A Spanish court has opened hearings into the 'Operation Puerto' doping scandal seven years after it came to light. Five people have been charged including the suspected ringleader, Dr. Eufemiano Fuentes.
The hearings for Spanish doctor Eufemiano Fuentes, and four others, opened Monday with the defendants charged with endangering public health for their alleged involvement in the "Operation Puerto" scandal.
The presiding judge heard only legal arguments from lawyers, and the first day of the trial ended without any new revelations about the case. Testimony is to begin on Tuesday.
The alleged doping network was uncovered on May 23, 2006, when Spanish police raided several apartments and a laboratory in Madrid and seized about 200 bags of blood. Police also arrested doctors, sporting directors and trainers suspected of taking part in the scheme.
Several top cyclists, including the Spaniards Alejandro Valverde and Alberto Contador, Italian Ivan Basso and Germany's Jan Ullrich were implicated. Contador, a former Tour de France winner, is to be among those who are to testify.
The defendants have been charged with endangering public health instead of doping because it was not a crime at the time of the arrests. A Spanish anti-doping law was only passed in November 2006. Therefore the prosecution will seek to prove that the blood transfusions put the riders' health at risk.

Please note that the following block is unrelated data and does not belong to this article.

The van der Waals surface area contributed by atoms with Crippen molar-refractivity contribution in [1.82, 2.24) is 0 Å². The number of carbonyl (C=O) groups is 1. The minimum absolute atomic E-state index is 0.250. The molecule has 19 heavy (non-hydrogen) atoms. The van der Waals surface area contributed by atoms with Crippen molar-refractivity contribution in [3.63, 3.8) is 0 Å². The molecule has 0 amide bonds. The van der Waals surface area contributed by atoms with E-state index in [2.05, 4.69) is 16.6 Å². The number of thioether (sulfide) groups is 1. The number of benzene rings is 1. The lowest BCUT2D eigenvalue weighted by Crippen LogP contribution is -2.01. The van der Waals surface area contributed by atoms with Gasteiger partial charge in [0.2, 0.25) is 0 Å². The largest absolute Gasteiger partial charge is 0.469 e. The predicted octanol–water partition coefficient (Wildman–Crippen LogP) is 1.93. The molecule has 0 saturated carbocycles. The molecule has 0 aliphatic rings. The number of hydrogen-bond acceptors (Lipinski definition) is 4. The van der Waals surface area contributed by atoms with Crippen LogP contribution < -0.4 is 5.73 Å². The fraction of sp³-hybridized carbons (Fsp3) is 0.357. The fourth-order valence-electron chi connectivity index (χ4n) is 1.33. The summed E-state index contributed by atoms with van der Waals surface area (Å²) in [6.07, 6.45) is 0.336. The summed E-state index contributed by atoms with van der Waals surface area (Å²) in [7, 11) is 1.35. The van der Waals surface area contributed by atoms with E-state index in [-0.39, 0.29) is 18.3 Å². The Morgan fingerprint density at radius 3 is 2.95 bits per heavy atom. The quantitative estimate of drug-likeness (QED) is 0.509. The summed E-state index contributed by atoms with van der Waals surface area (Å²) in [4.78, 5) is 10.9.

If convicted the defendants could face two-year prison sentences.
In light of the scandal, Spain now is preparing a new law aimed at harmonizing its legislation with World Anti-Doping Agency's code.
In his written defense, Fuentes said "None of the athletes in this case have been been harmed."
Jesus Manzano, a former cyclist for the Spanish team Kelme - of which Fuentes was then the head doctor - is scheduled to testify on February 11 and is expected to argue the contrary.
Not just cycling?
The investigators' final report contained a list of 58 clients, all cyclists, however initial reports and Fuentes said other athletes from different sports had also been involved. Those statements were later retracted.
When the bags of blood were found, they were labled with code names and some have still yet to be identified.
The proceedings are set to end on March 21, with a verdict expected not before April. However, there will most likely be an appeal.
The trial comes just days after seven-time Tour de France winner Lance Armstrong admitted to doping during his cycling career.
hc/pfd (Reuters, AFP, dpa)